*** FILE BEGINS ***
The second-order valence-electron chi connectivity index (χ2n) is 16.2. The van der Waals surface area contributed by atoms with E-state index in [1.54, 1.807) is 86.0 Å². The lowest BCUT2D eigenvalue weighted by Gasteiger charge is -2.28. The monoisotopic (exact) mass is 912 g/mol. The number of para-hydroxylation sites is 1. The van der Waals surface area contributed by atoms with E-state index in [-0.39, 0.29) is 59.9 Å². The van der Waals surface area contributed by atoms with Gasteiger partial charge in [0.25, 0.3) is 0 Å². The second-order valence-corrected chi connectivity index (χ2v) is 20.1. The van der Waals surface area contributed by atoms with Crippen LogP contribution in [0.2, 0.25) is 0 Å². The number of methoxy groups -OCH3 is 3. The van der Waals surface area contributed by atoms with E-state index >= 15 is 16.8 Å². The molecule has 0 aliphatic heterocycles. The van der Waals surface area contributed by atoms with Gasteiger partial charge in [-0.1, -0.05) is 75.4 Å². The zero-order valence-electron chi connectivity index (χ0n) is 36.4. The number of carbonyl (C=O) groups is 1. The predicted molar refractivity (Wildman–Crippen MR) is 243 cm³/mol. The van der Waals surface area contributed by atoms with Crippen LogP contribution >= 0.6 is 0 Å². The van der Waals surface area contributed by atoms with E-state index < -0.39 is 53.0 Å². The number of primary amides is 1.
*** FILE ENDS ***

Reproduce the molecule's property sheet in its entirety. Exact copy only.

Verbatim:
The second-order valence-electron chi connectivity index (χ2n) is 16.2. The van der Waals surface area contributed by atoms with E-state index in [1.54, 1.807) is 86.0 Å². The lowest BCUT2D eigenvalue weighted by Gasteiger charge is -2.28. The monoisotopic (exact) mass is 912 g/mol. The number of para-hydroxylation sites is 1. The van der Waals surface area contributed by atoms with E-state index in [-0.39, 0.29) is 59.9 Å². The van der Waals surface area contributed by atoms with Gasteiger partial charge in [0.25, 0.3) is 0 Å². The second-order valence-corrected chi connectivity index (χ2v) is 20.1. The van der Waals surface area contributed by atoms with Crippen LogP contribution in [0.2, 0.25) is 0 Å². The number of methoxy groups -OCH3 is 3. The van der Waals surface area contributed by atoms with E-state index >= 15 is 16.8 Å². The molecule has 0 aliphatic heterocycles. The van der Waals surface area contributed by atoms with Gasteiger partial charge in [-0.1, -0.05) is 75.4 Å². The zero-order valence-electron chi connectivity index (χ0n) is 36.4. The number of carbonyl (C=O) groups is 1. The predicted molar refractivity (Wildman–Crippen MR) is 243 cm³/mol. The van der Waals surface area contributed by atoms with Crippen LogP contribution >= 0.6 is 0 Å². The van der Waals surface area contributed by atoms with E-state index < -0.39 is 53.0 Å². The number of primary amides is 1.